Not long ago, I decided to try to write an article in a virtual world. This was not the first time I had this idea. In the spring of 2016, a student in the computer-science department at Georgetown University set up an HTC Vive virtual-reality rig in a conference room and offered to give demonstrations. I volunteered and was impressed by the experience. He started me in a mad scientist’s laboratory, cluttered with equipment and whizzing gadgets. I crouched down, looked under a desk, and inspected the pipes connecting a sink to the wall. The next demo featured an underwater world. At some point, a whale swam overhead. I remember being startled when I looked up to see it so close and apparently so large—my first moment of convincing virtual presence.
The timing of this demo was fortuitous. Earlier that year, I had published a book,“Deep Work,” that was a mix between a manifesto and an instruction manual on the importance of undistracted focus. During this period, I was thinking quite a bit about ways to enhance concentration; this explains why, soon after my experience with the Vive, I wrote a speculative essay about how virtual reality could aid creativity: “Imagine, for example, that when it comes time to . . . tackle a new chapter in your science fiction novel you can place yourself in a quiet room in a space station with a rotating view of the galaxy twinkling outside your window.” A captivating virtual environment, I argued, would help us resist the “addictive appeal of inboxes and feeds” and potentially access “massive amounts of deep work-fueled productivity.” I even gave this concept a suitably techno-optimistic label: immersive single-tasking.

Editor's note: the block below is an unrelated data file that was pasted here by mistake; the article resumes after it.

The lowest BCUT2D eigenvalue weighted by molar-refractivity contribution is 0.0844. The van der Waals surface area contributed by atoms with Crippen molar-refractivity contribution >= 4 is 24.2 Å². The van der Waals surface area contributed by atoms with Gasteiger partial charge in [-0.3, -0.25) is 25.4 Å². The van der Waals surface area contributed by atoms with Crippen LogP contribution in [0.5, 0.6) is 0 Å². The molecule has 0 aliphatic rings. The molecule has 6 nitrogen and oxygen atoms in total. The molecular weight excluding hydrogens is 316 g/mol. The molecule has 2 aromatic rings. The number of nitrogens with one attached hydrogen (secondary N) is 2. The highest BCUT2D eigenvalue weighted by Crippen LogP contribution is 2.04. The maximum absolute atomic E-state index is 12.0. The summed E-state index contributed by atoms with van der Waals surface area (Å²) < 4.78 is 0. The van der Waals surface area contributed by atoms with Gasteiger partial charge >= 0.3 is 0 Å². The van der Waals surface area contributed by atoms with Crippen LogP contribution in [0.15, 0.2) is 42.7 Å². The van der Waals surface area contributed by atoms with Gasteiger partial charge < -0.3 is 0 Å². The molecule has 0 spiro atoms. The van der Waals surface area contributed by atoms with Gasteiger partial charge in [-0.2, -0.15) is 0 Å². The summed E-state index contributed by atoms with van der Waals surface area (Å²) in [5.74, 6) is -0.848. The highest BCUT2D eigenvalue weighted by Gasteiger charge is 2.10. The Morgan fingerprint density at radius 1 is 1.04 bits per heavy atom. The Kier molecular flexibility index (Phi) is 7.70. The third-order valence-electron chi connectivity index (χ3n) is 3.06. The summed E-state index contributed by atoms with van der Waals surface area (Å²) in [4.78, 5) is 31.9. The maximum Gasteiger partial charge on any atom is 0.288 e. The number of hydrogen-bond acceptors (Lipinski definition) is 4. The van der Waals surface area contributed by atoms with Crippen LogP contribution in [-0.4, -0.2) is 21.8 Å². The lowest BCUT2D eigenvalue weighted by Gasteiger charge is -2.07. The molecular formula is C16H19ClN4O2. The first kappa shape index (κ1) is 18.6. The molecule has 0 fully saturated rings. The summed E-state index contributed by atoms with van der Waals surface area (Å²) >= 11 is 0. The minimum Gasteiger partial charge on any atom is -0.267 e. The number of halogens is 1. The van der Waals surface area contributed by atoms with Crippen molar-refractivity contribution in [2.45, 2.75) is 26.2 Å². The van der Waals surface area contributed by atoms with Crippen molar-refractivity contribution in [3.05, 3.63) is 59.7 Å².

My excitement level was high, but my options to act were limited. The system that the student had demonstrated was expensive and required the virtual-reality headset to be tethered to a powerful computer. The setup was also complicated: the student had to place and calibrate infrared sensors around the room. As a young professor with small kids at home, I lacked both discretionary time and income, and it didn’t seem practical to become involved in experiments in virtual productivity.
Then the technology improved. Last May, I wrote an article for The New Yorker about the power of novel environments to improve concentration. I reported on Peter Benchley’s escaping the distractions of his attractive carriage house in Pennington, New Jersey, to instead work on “Jaws” in the back office of a nearby furnace shop, and Maya Angelou’s retreating to hotel rooms, where she would remove the artwork from the walls. Describing these examples of analog immersion got me thinking again about the potential of digital tools to create the same kind of productive cocoon. A bit of Googling revealed that in the half decade since I wrote about this topic, virtual-reality systems have become significantly cheaper and more powerful. For less than three hundred dollars, you can now purchase an Oculus Quest 2, a fully self-contained headset that can be used right out of the box. Also, I was clearly not the only one thinking about applying virtual reality to the realm of work. The Oculus app store now boasts an entire section dedicated to productivity. …….